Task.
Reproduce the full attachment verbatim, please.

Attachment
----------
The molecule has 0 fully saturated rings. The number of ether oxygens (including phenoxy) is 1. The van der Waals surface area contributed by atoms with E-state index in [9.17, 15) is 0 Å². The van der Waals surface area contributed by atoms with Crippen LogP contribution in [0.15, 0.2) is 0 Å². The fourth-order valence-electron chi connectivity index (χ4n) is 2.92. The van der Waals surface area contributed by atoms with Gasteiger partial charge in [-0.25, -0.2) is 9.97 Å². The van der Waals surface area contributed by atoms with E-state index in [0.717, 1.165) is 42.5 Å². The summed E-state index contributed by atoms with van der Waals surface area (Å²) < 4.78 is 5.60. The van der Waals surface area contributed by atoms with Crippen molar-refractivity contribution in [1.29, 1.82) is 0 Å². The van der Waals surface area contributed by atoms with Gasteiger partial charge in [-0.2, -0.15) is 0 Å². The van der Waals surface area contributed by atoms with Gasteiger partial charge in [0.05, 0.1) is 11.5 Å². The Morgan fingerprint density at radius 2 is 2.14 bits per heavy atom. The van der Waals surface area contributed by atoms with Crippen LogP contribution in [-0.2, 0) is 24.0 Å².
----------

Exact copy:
The molecule has 0 fully saturated rings. The number of ether oxygens (including phenoxy) is 1. The van der Waals surface area contributed by atoms with E-state index in [9.17, 15) is 0 Å². The van der Waals surface area contributed by atoms with Crippen LogP contribution in [0.15, 0.2) is 0 Å². The fourth-order valence-electron chi connectivity index (χ4n) is 2.92. The van der Waals surface area contributed by atoms with Gasteiger partial charge in [-0.25, -0.2) is 9.97 Å². The van der Waals surface area contributed by atoms with E-state index in [0.717, 1.165) is 42.5 Å². The summed E-state index contributed by atoms with van der Waals surface area (Å²) < 4.78 is 5.60. The van der Waals surface area contributed by atoms with Crippen molar-refractivity contribution in [1.29, 1.82) is 0 Å². The van der Waals surface area contributed by atoms with Gasteiger partial charge in [-0.2, -0.15) is 0 Å². The van der Waals surface area contributed by atoms with Gasteiger partial charge in [0.05, 0.1) is 11.5 Å². The Morgan fingerprint density at radius 2 is 2.14 bits per heavy atom. The van der Waals surface area contributed by atoms with Crippen LogP contribution in [-0.2, 0) is 24.0 Å².